Married and abandoned at 16: the forgotten girls of Dhaka

Married and abandoned at 16: the forgotten girls of Dhaka

Imagine being forced out from home and marry a total stranger. Being legally abused, and then discarded. Abandoned for no apparent reason. Imagine going through this while still being a teenager.

Unfortunately this is a not-so-uncommon story in the northern outskirts of Dhaka, the Bangladeshi capital. The country has one of the highest rates of child marriage, with more than half of Bangladeshi girls marrying before adulthood.

“I got married at 13 or 14 years old, while I was still at school. It would have been better if I could have said no. The day after the wedding he did it forcibly. When he grabbed me, I screamed. I felt very scared but he said, ‘There’s nothing to fear, all girls do it after marriage. You’re not a child any more. You’re married now so you’ll have to do and listen to what I say.’ Three months later, he left”, said 15-year-old Rogina , who had been married off to a man 12 years her senior.

Rogina moved to the Duaripara slum after being abandoned by the man she had married at the age of 13 or 14

Rogina moved to the Duaripara slum after being abandoned by the man she had married at the age of 13 or 14 (Credit: Arshad Ron)

 

The BBC News channel did a documentary about girls from Duaripara, a slum that is home to more than 40,000 people. For teenage girls, life here is tough. Most of them were married and abandoned before they were 16 years old.
Marriage and money go hand in hand in Bangladesh. Girls are often married off in the hope that their husband will look after them and feed them when their families cannot. But all too often, once married, the husband demands
dowries that the girl’s family simply cannot pay.

Sharmin was married at 14. Before long, her husband demanded a dowry of 30,000 taka (£270). “After marriage he stayed for nine months with me and then he started saying, ‘You have to bring some money so I can start a business.’ So he beat me up and then he left.” Sharmin was four months pregnant when her husband abandoned her.

A view of the Duaripara slum, on the northern outskirts of Dhaka, the Bangladeshi capital (Credit: Arshad Rod)

A view of the Duaripara slum, on the northern outskirts of Dhaka, the Bangladeshi capital (Credit: Arshad Rod)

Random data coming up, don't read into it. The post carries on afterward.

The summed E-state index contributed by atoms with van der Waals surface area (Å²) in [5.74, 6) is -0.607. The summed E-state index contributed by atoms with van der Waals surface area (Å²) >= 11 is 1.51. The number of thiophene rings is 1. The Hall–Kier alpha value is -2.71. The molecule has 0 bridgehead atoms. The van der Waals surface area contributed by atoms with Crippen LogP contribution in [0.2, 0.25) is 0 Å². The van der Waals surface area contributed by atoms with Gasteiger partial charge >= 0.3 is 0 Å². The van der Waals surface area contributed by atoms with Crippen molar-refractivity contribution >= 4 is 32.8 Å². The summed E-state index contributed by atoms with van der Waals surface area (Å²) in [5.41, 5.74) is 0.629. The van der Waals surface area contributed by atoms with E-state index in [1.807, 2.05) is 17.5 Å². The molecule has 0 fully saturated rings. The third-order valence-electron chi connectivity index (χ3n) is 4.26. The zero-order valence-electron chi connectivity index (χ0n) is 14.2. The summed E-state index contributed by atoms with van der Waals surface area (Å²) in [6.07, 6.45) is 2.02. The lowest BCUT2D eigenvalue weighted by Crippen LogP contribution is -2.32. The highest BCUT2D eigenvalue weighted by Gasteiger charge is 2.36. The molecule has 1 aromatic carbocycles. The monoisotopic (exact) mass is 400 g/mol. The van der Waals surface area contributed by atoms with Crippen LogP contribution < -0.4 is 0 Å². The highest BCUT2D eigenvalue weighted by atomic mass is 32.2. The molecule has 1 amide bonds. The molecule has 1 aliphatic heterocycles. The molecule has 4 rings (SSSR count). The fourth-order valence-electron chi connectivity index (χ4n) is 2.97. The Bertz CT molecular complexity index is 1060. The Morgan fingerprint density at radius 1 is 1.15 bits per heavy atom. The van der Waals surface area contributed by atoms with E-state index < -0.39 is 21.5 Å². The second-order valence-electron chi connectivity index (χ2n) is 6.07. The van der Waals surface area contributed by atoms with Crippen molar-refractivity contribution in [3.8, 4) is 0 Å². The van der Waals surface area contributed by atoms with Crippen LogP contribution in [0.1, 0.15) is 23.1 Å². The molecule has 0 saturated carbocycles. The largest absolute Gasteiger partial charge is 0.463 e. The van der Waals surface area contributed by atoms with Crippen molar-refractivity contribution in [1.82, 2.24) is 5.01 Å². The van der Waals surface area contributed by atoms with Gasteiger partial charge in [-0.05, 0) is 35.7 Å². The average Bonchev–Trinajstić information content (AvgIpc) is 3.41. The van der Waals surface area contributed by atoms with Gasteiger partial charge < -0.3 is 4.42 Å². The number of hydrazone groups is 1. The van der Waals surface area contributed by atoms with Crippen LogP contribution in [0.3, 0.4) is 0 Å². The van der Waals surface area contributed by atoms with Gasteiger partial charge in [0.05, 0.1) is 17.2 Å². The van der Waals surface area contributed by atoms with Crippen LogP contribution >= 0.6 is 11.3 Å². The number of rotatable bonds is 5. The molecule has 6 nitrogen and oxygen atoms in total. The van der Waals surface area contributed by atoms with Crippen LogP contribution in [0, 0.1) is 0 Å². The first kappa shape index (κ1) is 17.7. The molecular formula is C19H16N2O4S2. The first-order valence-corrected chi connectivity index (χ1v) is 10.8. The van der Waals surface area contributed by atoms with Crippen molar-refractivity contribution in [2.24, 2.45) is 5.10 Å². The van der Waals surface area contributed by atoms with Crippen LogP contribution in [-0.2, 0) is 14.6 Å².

Bangladesh is a male-dominated society where unmarried young women are harassed just for walking down the street. Merely speaking to a boy can damage a girl’s reputation.

It also has one of the highest rates of child marriage, with 52% of girls married before the legal age of 18, according to a Unicef report in June 2015. One in five marry before their 15th birthday.

The consequences can be devastating. Girls who are married at a young age are more likely than their unmarried peers to experience domestic abuse and many girls report that their first sexual experience is forced. According
to a 2014 report by the Bangladesh bureau of statistics, 87% of married women experienced mental or physical abuse by their partner.

“It would be great if I were a boy. I wouldn’t have had to have been a mother; my husband wouldn’t have left me. If I were a boy I wouldn’t have had to marry so early. Boys can marry whenever they want, even in old age. Boys can do what they want.” Sharmin

It is not uncommon for these young brides to be left by their husbands. Financially, this leaves the girls in a difficult position unless they can find work to support themselves.

For the girls, the change in their marital status has resulted in more freedom. Their virginity had been highly prized and the pressure to marry was unavoidable. Now they have more choice. As Rogina explains: “You don’t get harassed as much. Before marriage, many boys harass you. It’s constant. A girl cannot go out alone at night. People would kidnap or rape her. People also spread rumours; if a girl talks to a boy, they say, ‘She will run away with that boy. She has no husband. She’s having an affair.’”

In 2014, the government committed to ending child marriage. At the Girl Summit, Sheikh Hasina, the prime minister, pledged to end marriage under the age of 15 by 2021 and of 18 by 2041.

Sources:

http://www.theguardian.com/global-development/2016/apr/22/bangladesh-married-at-14-abandoned-by-15-thMe-forgotten-girls-of-dhaka-child-marriage?CMP=share_btn_tw
http://www.theguardian.com/global-development/2016/apr/22/bangladesh-married-at-14-abandoned-by-15-the-forgotten-girls-of-dhaka-child-marriage?CMP=share_btn_tw